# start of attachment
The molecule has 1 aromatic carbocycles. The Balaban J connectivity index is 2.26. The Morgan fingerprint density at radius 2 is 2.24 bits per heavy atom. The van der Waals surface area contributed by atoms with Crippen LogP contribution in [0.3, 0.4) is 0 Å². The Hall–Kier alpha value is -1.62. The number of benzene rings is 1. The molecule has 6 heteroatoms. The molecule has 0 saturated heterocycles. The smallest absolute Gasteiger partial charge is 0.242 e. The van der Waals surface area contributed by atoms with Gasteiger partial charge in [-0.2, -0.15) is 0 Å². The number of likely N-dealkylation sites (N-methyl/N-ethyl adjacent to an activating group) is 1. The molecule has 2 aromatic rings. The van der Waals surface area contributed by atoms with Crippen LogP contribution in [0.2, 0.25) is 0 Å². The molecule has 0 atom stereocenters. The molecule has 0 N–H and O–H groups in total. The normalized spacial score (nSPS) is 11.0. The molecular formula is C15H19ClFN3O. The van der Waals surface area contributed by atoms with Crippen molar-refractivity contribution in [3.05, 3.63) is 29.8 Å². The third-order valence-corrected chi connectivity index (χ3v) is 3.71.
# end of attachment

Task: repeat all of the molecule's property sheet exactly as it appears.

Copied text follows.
The molecule has 1 aromatic carbocycles. The Balaban J connectivity index is 2.26. The Morgan fingerprint density at radius 2 is 2.24 bits per heavy atom. The van der Waals surface area contributed by atoms with Crippen LogP contribution in [0.3, 0.4) is 0 Å². The Hall–Kier alpha value is -1.62. The number of benzene rings is 1. The molecule has 6 heteroatoms. The molecule has 0 saturated heterocycles. The smallest absolute Gasteiger partial charge is 0.242 e. The van der Waals surface area contributed by atoms with Gasteiger partial charge in [-0.2, -0.15) is 0 Å². The number of likely N-dealkylation sites (N-methyl/N-ethyl adjacent to an activating group) is 1. The molecule has 2 aromatic rings. The van der Waals surface area contributed by atoms with Crippen LogP contribution in [0.2, 0.25) is 0 Å². The molecule has 0 atom stereocenters. The molecule has 0 N–H and O–H groups in total. The normalized spacial score (nSPS) is 11.0. The molecular formula is C15H19ClFN3O. The van der Waals surface area contributed by atoms with Crippen molar-refractivity contribution in [3.05, 3.63) is 29.8 Å². The third-order valence-corrected chi connectivity index (χ3v) is 3.71.